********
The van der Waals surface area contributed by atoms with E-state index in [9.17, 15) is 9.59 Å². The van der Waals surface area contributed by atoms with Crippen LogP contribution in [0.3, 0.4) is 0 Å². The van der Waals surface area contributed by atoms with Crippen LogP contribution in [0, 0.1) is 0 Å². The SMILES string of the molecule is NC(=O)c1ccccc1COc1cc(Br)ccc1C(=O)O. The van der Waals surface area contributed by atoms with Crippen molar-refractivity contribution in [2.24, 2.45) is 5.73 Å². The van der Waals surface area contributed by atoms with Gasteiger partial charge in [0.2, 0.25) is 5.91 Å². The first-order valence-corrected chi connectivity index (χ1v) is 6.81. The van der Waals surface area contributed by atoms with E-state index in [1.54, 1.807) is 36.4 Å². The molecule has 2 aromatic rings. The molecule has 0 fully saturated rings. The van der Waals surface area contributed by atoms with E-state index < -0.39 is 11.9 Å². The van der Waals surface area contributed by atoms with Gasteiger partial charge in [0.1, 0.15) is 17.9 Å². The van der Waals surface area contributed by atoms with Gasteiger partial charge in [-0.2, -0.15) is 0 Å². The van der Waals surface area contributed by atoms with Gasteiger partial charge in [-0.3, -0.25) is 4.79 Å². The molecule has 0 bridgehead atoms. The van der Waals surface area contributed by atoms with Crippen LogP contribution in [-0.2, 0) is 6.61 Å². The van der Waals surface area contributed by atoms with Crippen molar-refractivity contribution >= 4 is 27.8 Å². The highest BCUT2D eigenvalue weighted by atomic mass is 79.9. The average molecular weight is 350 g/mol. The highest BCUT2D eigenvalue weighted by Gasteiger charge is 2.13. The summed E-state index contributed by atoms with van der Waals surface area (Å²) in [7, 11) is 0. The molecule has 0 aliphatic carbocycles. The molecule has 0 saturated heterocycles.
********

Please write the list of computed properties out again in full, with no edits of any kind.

The van der Waals surface area contributed by atoms with E-state index in [9.17, 15) is 9.59 Å². The van der Waals surface area contributed by atoms with Crippen LogP contribution in [0.3, 0.4) is 0 Å². The van der Waals surface area contributed by atoms with Crippen LogP contribution in [0, 0.1) is 0 Å². The SMILES string of the molecule is NC(=O)c1ccccc1COc1cc(Br)ccc1C(=O)O. The van der Waals surface area contributed by atoms with Crippen molar-refractivity contribution in [2.24, 2.45) is 5.73 Å². The van der Waals surface area contributed by atoms with Gasteiger partial charge in [0.2, 0.25) is 5.91 Å². The first-order valence-corrected chi connectivity index (χ1v) is 6.81. The van der Waals surface area contributed by atoms with E-state index in [1.54, 1.807) is 36.4 Å². The molecule has 2 aromatic rings. The molecule has 0 fully saturated rings. The van der Waals surface area contributed by atoms with E-state index < -0.39 is 11.9 Å². The van der Waals surface area contributed by atoms with Gasteiger partial charge in [0.1, 0.15) is 17.9 Å². The van der Waals surface area contributed by atoms with Gasteiger partial charge in [-0.2, -0.15) is 0 Å². The van der Waals surface area contributed by atoms with Gasteiger partial charge in [-0.3, -0.25) is 4.79 Å². The molecule has 0 bridgehead atoms. The van der Waals surface area contributed by atoms with Crippen LogP contribution in [-0.2, 0) is 6.61 Å². The van der Waals surface area contributed by atoms with Crippen molar-refractivity contribution >= 4 is 27.8 Å². The highest BCUT2D eigenvalue weighted by atomic mass is 79.9. The average molecular weight is 350 g/mol. The highest BCUT2D eigenvalue weighted by Gasteiger charge is 2.13. The summed E-state index contributed by atoms with van der Waals surface area (Å²) in [7, 11) is 0. The molecule has 0 aliphatic carbocycles. The molecule has 0 saturated heterocycles.